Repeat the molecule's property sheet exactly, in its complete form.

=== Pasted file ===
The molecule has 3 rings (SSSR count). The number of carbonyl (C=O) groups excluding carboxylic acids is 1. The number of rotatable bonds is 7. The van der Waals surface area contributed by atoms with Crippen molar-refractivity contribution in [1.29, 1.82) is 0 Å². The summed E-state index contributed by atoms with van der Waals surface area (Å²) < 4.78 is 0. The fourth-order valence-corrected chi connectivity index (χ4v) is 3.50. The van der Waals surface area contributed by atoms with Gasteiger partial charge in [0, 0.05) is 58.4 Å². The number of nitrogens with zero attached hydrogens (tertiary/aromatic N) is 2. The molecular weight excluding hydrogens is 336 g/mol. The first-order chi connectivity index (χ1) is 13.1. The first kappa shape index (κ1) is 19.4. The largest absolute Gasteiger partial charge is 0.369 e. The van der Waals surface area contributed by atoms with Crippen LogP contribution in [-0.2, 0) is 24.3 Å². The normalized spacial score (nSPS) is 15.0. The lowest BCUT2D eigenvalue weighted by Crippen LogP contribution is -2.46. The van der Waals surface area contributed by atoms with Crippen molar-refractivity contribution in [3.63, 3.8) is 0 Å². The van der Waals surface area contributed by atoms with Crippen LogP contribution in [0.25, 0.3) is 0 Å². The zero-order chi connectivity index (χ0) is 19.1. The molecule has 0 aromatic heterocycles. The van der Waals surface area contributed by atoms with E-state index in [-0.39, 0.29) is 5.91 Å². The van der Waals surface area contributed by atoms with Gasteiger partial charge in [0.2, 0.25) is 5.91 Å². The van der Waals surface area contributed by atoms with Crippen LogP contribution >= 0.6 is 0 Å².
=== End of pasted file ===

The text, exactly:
The molecule has 3 rings (SSSR count). The number of carbonyl (C=O) groups excluding carboxylic acids is 1. The number of rotatable bonds is 7. The van der Waals surface area contributed by atoms with Crippen molar-refractivity contribution in [1.29, 1.82) is 0 Å². The summed E-state index contributed by atoms with van der Waals surface area (Å²) < 4.78 is 0. The fourth-order valence-corrected chi connectivity index (χ4v) is 3.50. The van der Waals surface area contributed by atoms with Gasteiger partial charge in [0, 0.05) is 58.4 Å². The number of nitrogens with zero attached hydrogens (tertiary/aromatic N) is 2. The molecular weight excluding hydrogens is 336 g/mol. The first-order chi connectivity index (χ1) is 13.1. The first kappa shape index (κ1) is 19.4. The largest absolute Gasteiger partial charge is 0.369 e. The van der Waals surface area contributed by atoms with Crippen LogP contribution in [-0.2, 0) is 24.3 Å². The normalized spacial score (nSPS) is 15.0. The lowest BCUT2D eigenvalue weighted by Crippen LogP contribution is -2.46. The van der Waals surface area contributed by atoms with Crippen molar-refractivity contribution in [3.63, 3.8) is 0 Å². The van der Waals surface area contributed by atoms with Crippen LogP contribution in [0.25, 0.3) is 0 Å². The zero-order chi connectivity index (χ0) is 19.1. The molecule has 0 aromatic heterocycles. The van der Waals surface area contributed by atoms with E-state index in [-0.39, 0.29) is 5.91 Å². The van der Waals surface area contributed by atoms with Gasteiger partial charge in [0.2, 0.25) is 5.91 Å². The van der Waals surface area contributed by atoms with Crippen LogP contribution >= 0.6 is 0 Å².